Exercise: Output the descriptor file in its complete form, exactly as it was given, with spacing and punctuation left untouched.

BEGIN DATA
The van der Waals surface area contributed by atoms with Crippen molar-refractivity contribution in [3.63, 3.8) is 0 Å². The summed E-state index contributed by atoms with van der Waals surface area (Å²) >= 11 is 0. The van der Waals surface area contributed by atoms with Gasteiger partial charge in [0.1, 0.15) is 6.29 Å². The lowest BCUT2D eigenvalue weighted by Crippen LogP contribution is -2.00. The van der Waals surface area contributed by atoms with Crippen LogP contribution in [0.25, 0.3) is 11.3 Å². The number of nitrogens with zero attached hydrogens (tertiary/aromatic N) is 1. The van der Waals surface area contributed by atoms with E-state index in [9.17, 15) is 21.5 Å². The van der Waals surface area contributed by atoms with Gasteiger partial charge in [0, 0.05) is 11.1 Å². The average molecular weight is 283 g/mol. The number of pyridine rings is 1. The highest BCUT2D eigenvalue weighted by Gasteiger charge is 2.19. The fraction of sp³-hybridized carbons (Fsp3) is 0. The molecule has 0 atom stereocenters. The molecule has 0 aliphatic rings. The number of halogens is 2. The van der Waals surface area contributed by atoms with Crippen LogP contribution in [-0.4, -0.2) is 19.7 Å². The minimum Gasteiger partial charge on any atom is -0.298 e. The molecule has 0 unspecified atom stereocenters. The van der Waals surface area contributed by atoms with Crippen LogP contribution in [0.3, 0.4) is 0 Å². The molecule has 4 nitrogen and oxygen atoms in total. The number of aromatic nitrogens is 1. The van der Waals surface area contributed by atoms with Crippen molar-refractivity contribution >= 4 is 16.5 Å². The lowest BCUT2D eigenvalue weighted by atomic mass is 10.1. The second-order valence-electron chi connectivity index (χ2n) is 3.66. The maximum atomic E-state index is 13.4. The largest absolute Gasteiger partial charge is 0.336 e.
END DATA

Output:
The van der Waals surface area contributed by atoms with Crippen molar-refractivity contribution in [3.63, 3.8) is 0 Å². The summed E-state index contributed by atoms with van der Waals surface area (Å²) >= 11 is 0. The van der Waals surface area contributed by atoms with Gasteiger partial charge in [0.1, 0.15) is 6.29 Å². The lowest BCUT2D eigenvalue weighted by Crippen LogP contribution is -2.00. The van der Waals surface area contributed by atoms with Crippen LogP contribution in [0.25, 0.3) is 11.3 Å². The number of nitrogens with zero attached hydrogens (tertiary/aromatic N) is 1. The van der Waals surface area contributed by atoms with E-state index in [9.17, 15) is 21.5 Å². The van der Waals surface area contributed by atoms with Gasteiger partial charge in [0, 0.05) is 11.1 Å². The average molecular weight is 283 g/mol. The number of pyridine rings is 1. The highest BCUT2D eigenvalue weighted by Gasteiger charge is 2.19. The fraction of sp³-hybridized carbons (Fsp3) is 0. The molecule has 0 atom stereocenters. The molecule has 0 aliphatic rings. The number of halogens is 2. The van der Waals surface area contributed by atoms with Crippen LogP contribution in [-0.4, -0.2) is 19.7 Å². The minimum Gasteiger partial charge on any atom is -0.298 e. The molecule has 0 unspecified atom stereocenters. The van der Waals surface area contributed by atoms with Crippen LogP contribution in [0.3, 0.4) is 0 Å². The molecule has 4 nitrogen and oxygen atoms in total. The number of aromatic nitrogens is 1. The van der Waals surface area contributed by atoms with Crippen molar-refractivity contribution >= 4 is 16.5 Å². The lowest BCUT2D eigenvalue weighted by atomic mass is 10.1. The second-order valence-electron chi connectivity index (χ2n) is 3.66. The maximum atomic E-state index is 13.4. The largest absolute Gasteiger partial charge is 0.336 e.